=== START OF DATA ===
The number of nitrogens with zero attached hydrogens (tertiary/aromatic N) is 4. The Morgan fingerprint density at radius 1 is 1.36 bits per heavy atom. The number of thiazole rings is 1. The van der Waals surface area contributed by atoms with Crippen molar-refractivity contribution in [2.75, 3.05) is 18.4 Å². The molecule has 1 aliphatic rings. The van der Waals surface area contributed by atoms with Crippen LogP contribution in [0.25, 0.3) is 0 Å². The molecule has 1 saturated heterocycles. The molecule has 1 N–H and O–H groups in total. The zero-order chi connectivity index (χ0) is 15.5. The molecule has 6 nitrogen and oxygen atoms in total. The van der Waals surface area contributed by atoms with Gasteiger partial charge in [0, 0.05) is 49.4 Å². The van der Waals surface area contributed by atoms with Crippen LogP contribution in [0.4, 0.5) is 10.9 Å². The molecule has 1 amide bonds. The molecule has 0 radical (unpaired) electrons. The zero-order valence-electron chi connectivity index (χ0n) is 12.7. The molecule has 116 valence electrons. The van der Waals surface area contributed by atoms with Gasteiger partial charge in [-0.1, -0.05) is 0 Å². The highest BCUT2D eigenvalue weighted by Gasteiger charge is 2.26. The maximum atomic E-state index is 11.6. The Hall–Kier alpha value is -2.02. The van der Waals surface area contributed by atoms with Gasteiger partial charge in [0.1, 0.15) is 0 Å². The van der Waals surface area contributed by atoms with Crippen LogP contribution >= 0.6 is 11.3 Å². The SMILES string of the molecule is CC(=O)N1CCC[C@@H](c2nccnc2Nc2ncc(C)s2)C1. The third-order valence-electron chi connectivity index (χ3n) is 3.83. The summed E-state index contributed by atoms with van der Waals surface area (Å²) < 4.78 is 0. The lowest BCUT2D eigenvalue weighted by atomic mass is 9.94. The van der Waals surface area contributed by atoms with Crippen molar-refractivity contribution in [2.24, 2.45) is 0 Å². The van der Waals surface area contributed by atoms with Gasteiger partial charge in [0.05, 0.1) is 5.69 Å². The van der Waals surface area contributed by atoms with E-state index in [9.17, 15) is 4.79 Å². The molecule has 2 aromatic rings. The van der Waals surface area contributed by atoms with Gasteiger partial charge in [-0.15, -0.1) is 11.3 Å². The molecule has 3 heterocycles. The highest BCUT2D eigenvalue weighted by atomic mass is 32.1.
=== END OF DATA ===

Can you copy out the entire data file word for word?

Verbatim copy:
The number of nitrogens with zero attached hydrogens (tertiary/aromatic N) is 4. The Morgan fingerprint density at radius 1 is 1.36 bits per heavy atom. The number of thiazole rings is 1. The van der Waals surface area contributed by atoms with Crippen molar-refractivity contribution in [2.75, 3.05) is 18.4 Å². The molecule has 1 aliphatic rings. The van der Waals surface area contributed by atoms with Crippen LogP contribution in [0.25, 0.3) is 0 Å². The molecule has 1 saturated heterocycles. The molecule has 1 N–H and O–H groups in total. The zero-order chi connectivity index (χ0) is 15.5. The molecule has 6 nitrogen and oxygen atoms in total. The van der Waals surface area contributed by atoms with Gasteiger partial charge in [0, 0.05) is 49.4 Å². The van der Waals surface area contributed by atoms with Crippen LogP contribution in [0.4, 0.5) is 10.9 Å². The molecule has 1 amide bonds. The molecule has 0 radical (unpaired) electrons. The zero-order valence-electron chi connectivity index (χ0n) is 12.7. The molecule has 116 valence electrons. The van der Waals surface area contributed by atoms with Gasteiger partial charge in [-0.1, -0.05) is 0 Å². The highest BCUT2D eigenvalue weighted by Gasteiger charge is 2.26. The maximum atomic E-state index is 11.6. The Hall–Kier alpha value is -2.02. The van der Waals surface area contributed by atoms with Gasteiger partial charge in [0.1, 0.15) is 0 Å². The van der Waals surface area contributed by atoms with Crippen LogP contribution >= 0.6 is 11.3 Å². The SMILES string of the molecule is CC(=O)N1CCC[C@@H](c2nccnc2Nc2ncc(C)s2)C1. The third-order valence-electron chi connectivity index (χ3n) is 3.83. The summed E-state index contributed by atoms with van der Waals surface area (Å²) < 4.78 is 0. The lowest BCUT2D eigenvalue weighted by atomic mass is 9.94. The van der Waals surface area contributed by atoms with Crippen molar-refractivity contribution in [2.24, 2.45) is 0 Å². The van der Waals surface area contributed by atoms with Gasteiger partial charge in [0.05, 0.1) is 5.69 Å². The van der Waals surface area contributed by atoms with E-state index in [9.17, 15) is 4.79 Å². The molecule has 2 aromatic rings. The van der Waals surface area contributed by atoms with Gasteiger partial charge in [-0.15, -0.1) is 11.3 Å². The molecule has 3 heterocycles. The highest BCUT2D eigenvalue weighted by atomic mass is 32.1.